Definitions

The two fundamental objects in geometry are points and lines. Even though we claim a certain amount of familiarity with these objects, we find it difficult to describe them due to their undefined nature. "It might be well to expand on what is meant by undefined. We do not mean that any word that is undefined is understood by everyone, or that everyone will attach the same meaning to the word. Essentially, we mean that such a word is uninterpreted. In various situations different interpretations can be given to the undefined word. For example, "line" may be interpreted as a pencil mark drawn along the edge of a ruler, as a line of sight for a surveyor, as a string held tight between two people. What we are trying to do in these examples is to point out that "line" in a given context has a meaning, or interpretation, associated with it"(Geometry:a perspective view, 4). It is a bit like trying to describe the taste of salt, we aren't quite sure how to describe it and to each person it might taste a little different. How would you describe a point? A point has no length, width, or thickness and we often use a dot to represent it. Points are labeled with capital letters, such as P.

A line is a straight arrangement of points. There are more points on a line than anyone can count. It has no thickness but its length goes on forever in two directions. Picture a telephone wire, but a line is thinner, longer, and straighter than any wire ever made. The animation to the right shows one way to think of the definition of a line (line segment), as an infinite number of points.

Parts of lines are called line segments. They are made up of two points and all the points on the line between them. The two points are called endpoints and are named by capital letters just like other points. It can also be named by a symbol like.

A ray begins at a point and goes off forever in one direction. A model of a ray is a laser beam. Two letters are needed to name a ray; one is the point where it begins and the other is any point it goes through. The symbol is the two letters with an arrow on top. Notice that ray AB is not the same as ray BA.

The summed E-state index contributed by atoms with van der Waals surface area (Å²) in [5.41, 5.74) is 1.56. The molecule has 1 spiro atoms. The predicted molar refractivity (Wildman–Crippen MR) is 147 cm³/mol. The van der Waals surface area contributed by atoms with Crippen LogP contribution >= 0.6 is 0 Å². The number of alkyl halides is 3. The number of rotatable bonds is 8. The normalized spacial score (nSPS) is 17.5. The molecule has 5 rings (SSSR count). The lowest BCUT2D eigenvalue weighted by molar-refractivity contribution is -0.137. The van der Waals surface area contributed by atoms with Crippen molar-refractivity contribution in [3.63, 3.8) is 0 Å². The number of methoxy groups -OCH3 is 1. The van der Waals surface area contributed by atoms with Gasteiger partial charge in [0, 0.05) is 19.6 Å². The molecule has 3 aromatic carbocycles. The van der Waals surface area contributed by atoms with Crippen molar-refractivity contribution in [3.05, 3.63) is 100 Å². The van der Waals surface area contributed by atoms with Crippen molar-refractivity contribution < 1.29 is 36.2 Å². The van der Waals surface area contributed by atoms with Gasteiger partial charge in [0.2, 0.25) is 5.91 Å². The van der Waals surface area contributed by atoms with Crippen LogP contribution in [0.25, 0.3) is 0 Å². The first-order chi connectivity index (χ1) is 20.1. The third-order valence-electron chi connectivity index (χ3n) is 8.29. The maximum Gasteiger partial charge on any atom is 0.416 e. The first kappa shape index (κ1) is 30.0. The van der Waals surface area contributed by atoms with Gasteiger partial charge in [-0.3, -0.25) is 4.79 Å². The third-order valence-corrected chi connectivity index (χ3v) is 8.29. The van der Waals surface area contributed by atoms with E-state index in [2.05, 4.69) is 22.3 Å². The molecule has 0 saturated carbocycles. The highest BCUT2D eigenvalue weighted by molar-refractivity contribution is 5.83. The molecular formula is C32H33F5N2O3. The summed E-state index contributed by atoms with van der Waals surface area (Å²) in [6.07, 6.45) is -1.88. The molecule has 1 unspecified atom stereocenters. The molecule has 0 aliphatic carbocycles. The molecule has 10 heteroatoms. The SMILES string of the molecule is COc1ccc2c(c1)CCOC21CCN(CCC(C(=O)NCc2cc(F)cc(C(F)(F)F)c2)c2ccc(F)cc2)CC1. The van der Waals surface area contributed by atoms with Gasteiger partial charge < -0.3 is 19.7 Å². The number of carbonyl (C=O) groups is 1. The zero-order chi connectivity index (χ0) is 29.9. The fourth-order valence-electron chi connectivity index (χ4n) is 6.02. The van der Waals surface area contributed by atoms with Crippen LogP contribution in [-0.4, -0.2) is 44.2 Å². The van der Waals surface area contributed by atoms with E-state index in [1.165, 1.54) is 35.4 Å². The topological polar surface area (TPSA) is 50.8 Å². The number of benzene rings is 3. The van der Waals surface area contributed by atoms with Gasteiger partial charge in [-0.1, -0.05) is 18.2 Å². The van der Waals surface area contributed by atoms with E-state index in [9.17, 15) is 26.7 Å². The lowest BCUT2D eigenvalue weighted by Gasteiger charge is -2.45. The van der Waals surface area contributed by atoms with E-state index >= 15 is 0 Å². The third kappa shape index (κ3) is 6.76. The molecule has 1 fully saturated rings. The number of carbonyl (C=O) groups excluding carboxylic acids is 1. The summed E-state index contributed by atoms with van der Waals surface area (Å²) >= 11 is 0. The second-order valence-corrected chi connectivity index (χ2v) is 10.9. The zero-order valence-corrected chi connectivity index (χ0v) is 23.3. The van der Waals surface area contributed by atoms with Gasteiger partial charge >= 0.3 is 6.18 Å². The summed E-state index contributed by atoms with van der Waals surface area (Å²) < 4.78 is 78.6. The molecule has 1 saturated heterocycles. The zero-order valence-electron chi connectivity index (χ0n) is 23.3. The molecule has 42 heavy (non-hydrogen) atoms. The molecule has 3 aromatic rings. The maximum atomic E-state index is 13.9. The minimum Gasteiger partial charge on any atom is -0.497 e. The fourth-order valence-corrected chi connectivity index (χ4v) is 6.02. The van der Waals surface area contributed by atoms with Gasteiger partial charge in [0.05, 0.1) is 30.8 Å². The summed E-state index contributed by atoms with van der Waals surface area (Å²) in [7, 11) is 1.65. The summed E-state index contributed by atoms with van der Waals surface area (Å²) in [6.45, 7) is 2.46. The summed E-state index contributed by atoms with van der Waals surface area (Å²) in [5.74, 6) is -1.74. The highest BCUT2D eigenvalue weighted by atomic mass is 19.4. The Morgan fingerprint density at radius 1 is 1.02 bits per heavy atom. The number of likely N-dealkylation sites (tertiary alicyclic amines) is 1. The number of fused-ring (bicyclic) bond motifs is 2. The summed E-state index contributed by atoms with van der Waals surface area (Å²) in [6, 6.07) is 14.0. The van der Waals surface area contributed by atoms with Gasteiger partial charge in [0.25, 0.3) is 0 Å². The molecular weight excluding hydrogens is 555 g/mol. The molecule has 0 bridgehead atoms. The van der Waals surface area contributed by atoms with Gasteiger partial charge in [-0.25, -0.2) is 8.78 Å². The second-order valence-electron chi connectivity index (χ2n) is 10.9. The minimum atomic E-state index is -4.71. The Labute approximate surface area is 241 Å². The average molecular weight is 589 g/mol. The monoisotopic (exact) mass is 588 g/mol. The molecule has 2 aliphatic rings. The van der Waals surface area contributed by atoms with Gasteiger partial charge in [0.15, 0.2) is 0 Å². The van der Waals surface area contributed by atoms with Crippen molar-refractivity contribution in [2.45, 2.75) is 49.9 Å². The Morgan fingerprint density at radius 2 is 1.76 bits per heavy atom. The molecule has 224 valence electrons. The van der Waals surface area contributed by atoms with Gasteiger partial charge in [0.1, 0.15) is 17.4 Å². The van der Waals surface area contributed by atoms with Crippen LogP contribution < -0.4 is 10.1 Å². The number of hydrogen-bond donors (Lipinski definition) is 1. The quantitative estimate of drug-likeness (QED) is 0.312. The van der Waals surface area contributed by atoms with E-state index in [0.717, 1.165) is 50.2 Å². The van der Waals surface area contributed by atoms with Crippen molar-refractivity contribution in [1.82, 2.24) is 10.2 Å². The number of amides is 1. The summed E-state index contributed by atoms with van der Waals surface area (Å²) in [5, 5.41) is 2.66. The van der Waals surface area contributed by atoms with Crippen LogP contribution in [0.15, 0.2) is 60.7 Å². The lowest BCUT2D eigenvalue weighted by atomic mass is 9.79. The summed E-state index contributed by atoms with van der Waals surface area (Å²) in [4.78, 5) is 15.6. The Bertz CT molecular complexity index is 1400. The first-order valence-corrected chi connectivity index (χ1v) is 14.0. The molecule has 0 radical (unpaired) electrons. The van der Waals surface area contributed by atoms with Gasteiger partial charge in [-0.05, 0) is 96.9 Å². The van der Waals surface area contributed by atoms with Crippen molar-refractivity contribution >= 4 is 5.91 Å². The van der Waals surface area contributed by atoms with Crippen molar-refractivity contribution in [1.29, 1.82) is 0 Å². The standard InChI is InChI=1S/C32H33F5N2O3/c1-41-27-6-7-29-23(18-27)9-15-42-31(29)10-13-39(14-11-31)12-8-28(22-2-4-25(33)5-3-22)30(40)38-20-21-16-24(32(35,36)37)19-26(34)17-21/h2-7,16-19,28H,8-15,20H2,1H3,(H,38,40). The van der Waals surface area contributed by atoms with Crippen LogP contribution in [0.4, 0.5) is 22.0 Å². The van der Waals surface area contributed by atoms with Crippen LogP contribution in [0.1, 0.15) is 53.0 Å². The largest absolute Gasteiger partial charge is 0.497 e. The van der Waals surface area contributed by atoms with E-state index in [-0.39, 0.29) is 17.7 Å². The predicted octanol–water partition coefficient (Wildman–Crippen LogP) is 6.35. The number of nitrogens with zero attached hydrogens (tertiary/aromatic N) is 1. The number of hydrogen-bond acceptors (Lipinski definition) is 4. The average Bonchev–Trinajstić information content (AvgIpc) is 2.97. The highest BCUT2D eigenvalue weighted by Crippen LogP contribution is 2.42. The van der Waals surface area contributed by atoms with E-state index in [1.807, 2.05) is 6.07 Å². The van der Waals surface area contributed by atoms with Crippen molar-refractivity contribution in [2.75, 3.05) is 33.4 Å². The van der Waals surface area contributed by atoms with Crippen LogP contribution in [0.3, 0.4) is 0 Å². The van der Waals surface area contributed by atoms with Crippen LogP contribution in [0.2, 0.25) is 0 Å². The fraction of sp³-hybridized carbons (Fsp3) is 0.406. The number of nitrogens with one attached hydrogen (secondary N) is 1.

An angle is formed by two rays which begin at the same point (if the rays do not lie on the same line). The rays are called the sides of the angle; the point of meeting is called the vertex. There are several ways of naming angles: a capital letter at its vertex; a small letter within the angle; a number within the angle, or by three capital letters, the middle letter is the vertex , the other two are points on each ray. We will name angles by the latter approach, thus the angle to the right would be referred to as CAB or BAC. It is very important that the middle letter always refers to the vertex of the angle.

Types of Angles

Acute, Right, Obtuse, Straight, and Reflex

Pairs of Angles

Adjacent, Vertical, Congruent, Complementary, and Supplementary

Perpendicular Lines

 Perpendicular lines () are two lines that intersect to form right angles. Recall that a right angle measures 90. This figure is very important not only in geometry, but in science and engineering. Graphs in either two or three dimensions have axes at right angles to each other. Gravity acts perpendicularly to the horizontal. The tangent of a circle is perpendicular to its radius. In buildings walls must be perpendicular to floors. How many other perpendicular relationships can you find?

Parallel Lines

 Parallel lines (| |) are lines that lie in the same plane but do not intersect. That is, if they are extended indefinitely, they will never meet. This means that they must be the same distance apart. To say line n is parallel to line m, we write n | | m. In the Olympics, some gymnastic events are parallel bars and uneven parallel bars. Men and women gymnasts are judged on required moves and difficulty in their routines.

Puzzles & Experiments

Point, Line and Angle Experiments